“The haulage roads in this mine are in a terrible con-

dition. If a person did not see it he would not believe. . . .

Two months ago . . . the local officers [of Local Union

52] told me that . . . if [the mine manager] did not clean

the mine up they were going to prefer charges against

him before the mining board and have his certificate

canceled. I talked them out of it and told them I thought

we could get them to clean up the mine. But on this in-

spection I find that practically nothing has been done.

. . . The mine should discontinue hoisting coal . . . until

the mine is placed in a safe condition. . . . The coal dust

in this mine is highly explosive. . . .”

This stiff letter was duly stamped “Received” at

Springfield on February 23, 1945. A few days earlier a

bad report had come in from Federal Inspector Perz.

And now at last Medill himself entered the picture.

What did he do? The Superintendent at Centralia had

told Scanlan that, in order to clean up the mine, he

would have to stop producing coal, a step he was not

empowered to take. So Medill bypassed him, forward-

ing Scanlan’s letter and report to William P. Young, Bell

& Zoller’s operating vice-president at Chicago: “Dear

Bill. . . . Please let me have any comments you wish to

make. . . . Very kindest personal regards.” From his quiet, well-furnished office near the top of the Bell

Building overlooking Michigan Avenue, Young replied

immediately to “Dear Bob” [Medill]: “As you know we

have been working under a very severe handicap for the

past months. The war demand for coal . . . we are short

of men. . . . I am hopeful that the urgent demand of coal

will ease up in another month so that we may have

available both the time and labor to give proper atten-

tion to the recommendations of Inspector Scanlan. With

kindest personal regards. . . .”

A week later, on March 7, 1945, Medill forwarded

copies of this correspondence to Scanlan, adding: “I

also talked with Mr. Young on the phone, and I feel quite

sure that he is ready and willing. . . . I would suggest

that you ask the mine committee [of Local 52] to be pa-

tient a little longer, inasmuch as the coal is badly needed

at this time.”

The miners told Scanlan they’d wait till the first of

April but no longer. On March 14 Medill was to attend

a safety meeting in Belleville. Scanlan went there to dis-

cuss Centralia No. 5 with him. According to Scanlan,

“When I went up to his room he was surrounded with

coal operators . . . all having whiskey, drinking, having

a good time, and I couldn’t talk to him then, and we at-

tended the safety meeting [then] went . . . down to Otis

Miller’s saloon, and I stayed in the background drink-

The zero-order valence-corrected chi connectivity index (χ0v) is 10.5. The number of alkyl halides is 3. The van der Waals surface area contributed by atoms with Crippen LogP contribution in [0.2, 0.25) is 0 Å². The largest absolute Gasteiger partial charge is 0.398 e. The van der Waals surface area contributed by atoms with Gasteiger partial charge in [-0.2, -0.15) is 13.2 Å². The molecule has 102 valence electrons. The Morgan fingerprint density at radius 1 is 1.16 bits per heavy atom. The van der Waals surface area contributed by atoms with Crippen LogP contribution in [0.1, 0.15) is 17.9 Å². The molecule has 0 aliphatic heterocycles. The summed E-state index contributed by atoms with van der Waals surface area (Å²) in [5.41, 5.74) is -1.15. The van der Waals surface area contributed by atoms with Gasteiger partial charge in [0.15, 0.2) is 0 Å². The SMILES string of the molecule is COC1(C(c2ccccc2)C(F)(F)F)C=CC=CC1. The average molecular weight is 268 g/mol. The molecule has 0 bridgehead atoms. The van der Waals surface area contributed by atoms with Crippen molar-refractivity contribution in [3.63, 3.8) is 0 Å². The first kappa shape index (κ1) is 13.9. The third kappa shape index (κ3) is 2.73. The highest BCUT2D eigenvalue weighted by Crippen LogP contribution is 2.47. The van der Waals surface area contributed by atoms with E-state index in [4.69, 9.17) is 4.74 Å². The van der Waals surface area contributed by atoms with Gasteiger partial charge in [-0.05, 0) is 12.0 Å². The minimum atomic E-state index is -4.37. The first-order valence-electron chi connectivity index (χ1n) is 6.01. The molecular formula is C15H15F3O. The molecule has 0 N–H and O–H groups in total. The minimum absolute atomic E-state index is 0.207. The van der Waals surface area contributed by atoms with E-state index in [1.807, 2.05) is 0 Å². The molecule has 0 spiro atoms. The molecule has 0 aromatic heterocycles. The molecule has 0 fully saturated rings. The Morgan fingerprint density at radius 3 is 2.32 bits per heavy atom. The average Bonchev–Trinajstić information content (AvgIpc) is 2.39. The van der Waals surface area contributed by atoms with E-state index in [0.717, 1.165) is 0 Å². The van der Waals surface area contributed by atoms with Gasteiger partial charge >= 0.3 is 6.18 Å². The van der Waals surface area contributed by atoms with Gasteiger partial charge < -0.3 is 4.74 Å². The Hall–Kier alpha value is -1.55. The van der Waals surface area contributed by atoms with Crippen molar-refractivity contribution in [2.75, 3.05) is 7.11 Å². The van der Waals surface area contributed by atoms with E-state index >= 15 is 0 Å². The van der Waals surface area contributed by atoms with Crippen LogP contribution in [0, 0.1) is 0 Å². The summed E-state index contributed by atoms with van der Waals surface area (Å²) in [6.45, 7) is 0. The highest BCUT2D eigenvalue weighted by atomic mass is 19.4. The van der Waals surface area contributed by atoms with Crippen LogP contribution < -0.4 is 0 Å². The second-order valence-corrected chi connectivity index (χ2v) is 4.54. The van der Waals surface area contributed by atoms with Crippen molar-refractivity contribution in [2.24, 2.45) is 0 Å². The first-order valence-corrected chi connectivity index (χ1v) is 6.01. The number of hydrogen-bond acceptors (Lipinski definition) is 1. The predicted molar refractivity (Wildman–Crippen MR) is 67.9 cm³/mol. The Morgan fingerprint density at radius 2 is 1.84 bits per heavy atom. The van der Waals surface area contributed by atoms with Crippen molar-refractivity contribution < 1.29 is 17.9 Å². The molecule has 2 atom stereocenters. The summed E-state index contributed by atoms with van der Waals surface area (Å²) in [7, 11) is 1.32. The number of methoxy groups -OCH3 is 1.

ing a few cokes and waited until the crowd thinned out,

and went back up to his hotel room with him. . . . I told

him that the mine was in such condition that if the dust

became ignited that it would sweep from one end of the

mine to the other and probably kill every man in the

mine, and his reply to me was, ‘We will just have to take

that chance.’” (Medill has denied these words but not

the meeting.)

On the first of April the president of Local Union

52 asked Scanlan to attend the Local’s meeting on

April 4. The miners complained that the company had

not cleaned up the mine and, further, that one of the

face bosses, or foreman, had fired explosive charges

while the entire shift of men was in the mine. There

can be little doubt that to fire explosives on-shift in a

mine so dusty was to invite trouble—in fact, this turned

out to be what later caused the disaster—and now in

April 1945 the union filed charges against Mine Man-

ager Brown, asking the State Mining Board to revoke

his certificate of competency (this would cost him his

job and prevent his getting another in Illinois as a

mine manager). Rowekamp wrote up the charges: “. . .

And being the Mine is so dry and dusty it could of

caused an explosion. . . .”

Weir went to Centralia on April 17, 1945, but only

to investigate the charges against Brown, not to in-

quire into the condition of the mine. He told the min-

ers they should have taken their charges to the state’s

attorney. Nearly a month passed before, on May 11,

Weir wrote a memorandum to the Mining Board say-

ing that the company’s superintendent had admitted

the shots had been fired on-shift but that this was

done “in an emergency” and it wouldn’t happen

again; and the Board refused to revoke Manager

Brown’s certificate.

Meanwhile, on April 12 and 13, Scanlan had made

his regular inspection and found conditions worse than

in February. He told the Superintendent: “Now, Norman,

you claim Chicago won’t give you the time to shut your

mine down and clean it up. Now, I am going to get you

some time,” and he gave him the choice of shutting the

mine down completely or spending three days a week

cleaning up. The Superintendent, he said, replied that

he didn’t know, he’d have to “contact Chicago,” but

Scanlan replied: “I can’t possibly wait for you to con-

tact Chicago. It is about time that you fellows who op-

erate the mines get big enough to operate your mines

without contacting Chicago.” So on Scanlan’s recom-

mendation the mine produced coal only four days a

week and spent the remaining days cleaning up. For a